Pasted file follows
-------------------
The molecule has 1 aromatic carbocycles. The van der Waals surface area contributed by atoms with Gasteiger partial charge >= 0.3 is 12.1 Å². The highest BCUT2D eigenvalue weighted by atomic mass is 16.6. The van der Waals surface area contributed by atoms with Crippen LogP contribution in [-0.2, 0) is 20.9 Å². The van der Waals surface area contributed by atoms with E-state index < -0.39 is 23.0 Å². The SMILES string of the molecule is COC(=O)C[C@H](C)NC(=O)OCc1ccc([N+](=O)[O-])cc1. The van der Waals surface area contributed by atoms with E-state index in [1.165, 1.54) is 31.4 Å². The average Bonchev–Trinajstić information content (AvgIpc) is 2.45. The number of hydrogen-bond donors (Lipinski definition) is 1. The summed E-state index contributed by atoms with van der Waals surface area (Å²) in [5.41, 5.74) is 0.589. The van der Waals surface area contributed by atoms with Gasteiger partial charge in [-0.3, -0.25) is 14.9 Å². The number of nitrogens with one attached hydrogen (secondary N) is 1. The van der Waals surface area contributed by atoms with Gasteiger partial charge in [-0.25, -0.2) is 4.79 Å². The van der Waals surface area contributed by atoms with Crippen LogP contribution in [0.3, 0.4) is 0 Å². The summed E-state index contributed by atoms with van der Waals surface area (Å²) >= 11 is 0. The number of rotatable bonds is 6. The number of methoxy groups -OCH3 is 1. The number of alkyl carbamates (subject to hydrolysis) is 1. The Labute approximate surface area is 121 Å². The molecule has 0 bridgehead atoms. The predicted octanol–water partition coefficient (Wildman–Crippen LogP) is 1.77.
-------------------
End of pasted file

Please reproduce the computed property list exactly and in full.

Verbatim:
The molecule has 1 aromatic carbocycles. The van der Waals surface area contributed by atoms with Gasteiger partial charge >= 0.3 is 12.1 Å². The highest BCUT2D eigenvalue weighted by atomic mass is 16.6. The van der Waals surface area contributed by atoms with Crippen LogP contribution in [-0.2, 0) is 20.9 Å². The van der Waals surface area contributed by atoms with E-state index < -0.39 is 23.0 Å². The SMILES string of the molecule is COC(=O)C[C@H](C)NC(=O)OCc1ccc([N+](=O)[O-])cc1. The van der Waals surface area contributed by atoms with E-state index in [1.165, 1.54) is 31.4 Å². The average Bonchev–Trinajstić information content (AvgIpc) is 2.45. The number of hydrogen-bond donors (Lipinski definition) is 1. The summed E-state index contributed by atoms with van der Waals surface area (Å²) in [5.41, 5.74) is 0.589. The van der Waals surface area contributed by atoms with Gasteiger partial charge in [-0.3, -0.25) is 14.9 Å². The number of nitrogens with one attached hydrogen (secondary N) is 1. The van der Waals surface area contributed by atoms with Gasteiger partial charge in [-0.25, -0.2) is 4.79 Å². The van der Waals surface area contributed by atoms with Crippen LogP contribution in [0.3, 0.4) is 0 Å². The summed E-state index contributed by atoms with van der Waals surface area (Å²) >= 11 is 0. The number of rotatable bonds is 6. The number of methoxy groups -OCH3 is 1. The number of alkyl carbamates (subject to hydrolysis) is 1. The Labute approximate surface area is 121 Å². The molecule has 0 bridgehead atoms. The predicted octanol–water partition coefficient (Wildman–Crippen LogP) is 1.77.